With just over four months until voters go to the polls on 7 May, the leaders of the two main parties are expected to start spending much more time talking to voters around the country instead of working from Westminster.
On Friday the prime minister is planning to launch his first campaign event of the year, and on Sunday he is expected to be interviewed on the BBC’s Andrew Marr Show. The Labour leader, meanwhile, is likely to start the year with a major speech early next week.
Both parties have established what they call their narratives for the election. The Conservatives intend to focus on their economic record, while Labour will promise to address the cost of living and reduce inequality. With the polls continuing to show a lead for Miliband, the Conservatives are expected to start bombarding the public with their political messages over the coming weeks.
The prime minister’s new year message continued the Tories’ familiar refrain of urging people “to stick to the plan, stay on course to prosperity, and keep doing the important, long-term work of securing a better future”. Cameron claimed there was good news on employment, lower taxes and a higher state pension, but warned that the global economy remained uncertain. “Britain has a choice,” he said, “between the competence that has got us this far, or the chaos of giving it up, going backwards and taking huge risks.”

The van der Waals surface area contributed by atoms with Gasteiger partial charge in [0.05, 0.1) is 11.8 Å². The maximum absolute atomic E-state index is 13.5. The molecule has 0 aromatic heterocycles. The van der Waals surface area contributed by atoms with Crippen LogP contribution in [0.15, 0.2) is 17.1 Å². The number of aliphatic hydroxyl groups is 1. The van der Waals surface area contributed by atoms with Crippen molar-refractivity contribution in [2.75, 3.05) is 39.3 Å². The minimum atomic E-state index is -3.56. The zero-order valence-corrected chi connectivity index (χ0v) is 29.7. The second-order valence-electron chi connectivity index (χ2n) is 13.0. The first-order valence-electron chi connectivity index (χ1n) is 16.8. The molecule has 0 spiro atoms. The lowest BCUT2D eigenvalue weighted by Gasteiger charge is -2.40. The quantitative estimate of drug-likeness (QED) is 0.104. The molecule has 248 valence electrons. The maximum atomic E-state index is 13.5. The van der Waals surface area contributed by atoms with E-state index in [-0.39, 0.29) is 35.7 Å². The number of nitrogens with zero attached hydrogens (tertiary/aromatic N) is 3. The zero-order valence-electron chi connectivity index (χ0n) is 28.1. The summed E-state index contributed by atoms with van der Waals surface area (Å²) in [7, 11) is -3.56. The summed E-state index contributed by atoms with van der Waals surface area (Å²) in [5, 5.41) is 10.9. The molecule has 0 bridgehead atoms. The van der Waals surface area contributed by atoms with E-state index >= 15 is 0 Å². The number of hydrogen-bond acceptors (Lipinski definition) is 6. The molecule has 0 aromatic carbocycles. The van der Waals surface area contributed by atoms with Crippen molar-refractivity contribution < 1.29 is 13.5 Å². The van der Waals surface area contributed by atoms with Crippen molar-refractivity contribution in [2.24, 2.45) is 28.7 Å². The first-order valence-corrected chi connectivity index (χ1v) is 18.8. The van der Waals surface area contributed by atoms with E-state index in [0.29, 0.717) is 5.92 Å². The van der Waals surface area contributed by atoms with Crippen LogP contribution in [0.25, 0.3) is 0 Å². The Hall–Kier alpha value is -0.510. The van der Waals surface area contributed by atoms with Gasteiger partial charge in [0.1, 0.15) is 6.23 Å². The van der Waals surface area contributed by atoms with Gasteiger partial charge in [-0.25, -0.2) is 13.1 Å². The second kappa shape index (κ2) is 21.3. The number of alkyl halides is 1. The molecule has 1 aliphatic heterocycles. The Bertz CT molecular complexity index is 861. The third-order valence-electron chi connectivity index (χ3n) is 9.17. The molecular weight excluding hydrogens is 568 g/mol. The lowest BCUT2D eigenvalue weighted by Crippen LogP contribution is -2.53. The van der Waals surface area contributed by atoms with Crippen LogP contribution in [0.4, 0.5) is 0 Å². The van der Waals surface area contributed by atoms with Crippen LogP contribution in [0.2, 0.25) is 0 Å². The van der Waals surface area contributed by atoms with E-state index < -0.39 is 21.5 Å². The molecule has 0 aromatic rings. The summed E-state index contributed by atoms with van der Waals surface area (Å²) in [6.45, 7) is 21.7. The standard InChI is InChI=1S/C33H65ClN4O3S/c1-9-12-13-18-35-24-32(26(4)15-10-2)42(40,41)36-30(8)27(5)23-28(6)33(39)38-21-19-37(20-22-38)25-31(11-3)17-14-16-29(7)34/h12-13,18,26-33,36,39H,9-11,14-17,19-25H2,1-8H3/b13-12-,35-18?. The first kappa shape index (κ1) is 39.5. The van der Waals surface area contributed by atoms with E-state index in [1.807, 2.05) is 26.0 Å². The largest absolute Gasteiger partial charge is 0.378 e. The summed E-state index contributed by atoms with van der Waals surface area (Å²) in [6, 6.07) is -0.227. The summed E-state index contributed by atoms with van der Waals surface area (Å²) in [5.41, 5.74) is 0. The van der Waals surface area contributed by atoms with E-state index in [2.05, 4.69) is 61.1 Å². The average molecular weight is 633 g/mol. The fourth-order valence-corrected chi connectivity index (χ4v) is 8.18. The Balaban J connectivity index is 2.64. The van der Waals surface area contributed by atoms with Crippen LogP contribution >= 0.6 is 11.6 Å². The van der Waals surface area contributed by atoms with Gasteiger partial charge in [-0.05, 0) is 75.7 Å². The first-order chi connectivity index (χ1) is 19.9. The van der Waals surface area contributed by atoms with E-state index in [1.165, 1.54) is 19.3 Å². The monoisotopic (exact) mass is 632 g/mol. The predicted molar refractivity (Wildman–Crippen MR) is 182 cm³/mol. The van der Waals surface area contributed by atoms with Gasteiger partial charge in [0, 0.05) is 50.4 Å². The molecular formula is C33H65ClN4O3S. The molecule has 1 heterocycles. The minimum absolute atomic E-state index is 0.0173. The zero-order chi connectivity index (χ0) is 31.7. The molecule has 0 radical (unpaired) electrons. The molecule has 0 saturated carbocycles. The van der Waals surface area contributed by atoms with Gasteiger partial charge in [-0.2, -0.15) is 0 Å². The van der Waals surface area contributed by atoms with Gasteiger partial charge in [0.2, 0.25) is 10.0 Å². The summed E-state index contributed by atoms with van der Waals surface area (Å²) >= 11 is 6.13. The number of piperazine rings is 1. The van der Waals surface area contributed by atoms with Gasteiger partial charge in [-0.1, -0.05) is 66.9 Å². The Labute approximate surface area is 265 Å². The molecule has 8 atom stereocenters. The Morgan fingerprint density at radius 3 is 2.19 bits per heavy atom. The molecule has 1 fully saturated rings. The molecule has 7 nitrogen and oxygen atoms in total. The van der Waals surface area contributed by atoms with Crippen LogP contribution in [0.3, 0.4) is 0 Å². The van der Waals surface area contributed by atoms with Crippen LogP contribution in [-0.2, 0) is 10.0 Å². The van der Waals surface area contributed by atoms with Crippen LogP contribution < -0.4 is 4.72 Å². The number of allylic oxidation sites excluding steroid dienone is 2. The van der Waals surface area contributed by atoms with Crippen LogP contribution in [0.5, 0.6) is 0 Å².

In an article for the Daily Telegraph today, he writes that the Conservatives are not just improving the economy, but “changing British values” in favour of hard work.
Miliband’s message had a strongly positive tone, reflecting his intention to present his party as one of hope and change over the next few months.
“This is the season for new beginnings and hopes for the future,” he said. “And Britain is ready for a new beginning. Because I don’t have to tell you that all over our country today there are people working harder and harder, but standing still; families struggling with bills that are growing faster than their wages; young people taking on mountains of debt to get a proper education, only to find themselves with no job at the other end; and an NHS where people are waiting longer and longer to get the care they need.
“It doesn’t have to be this way. As this new year dawns, we have the chance to change direction; a chance to build a recovery for all of Britain … This year, we have the power to bring about the change working families all over Britain need. This isn’t about idle dreams or empty promises. It’s about a real, concrete plan: a plan for a recovery which reaches your kitchen table.”
Jim Murphy, the new Labour leader in Scotland, and his deputy, Kezia Dugdale, also released a new year message. However, their outtakes video, which shows their human side as they mess around, giggle and forget their lines, attracted more attention.
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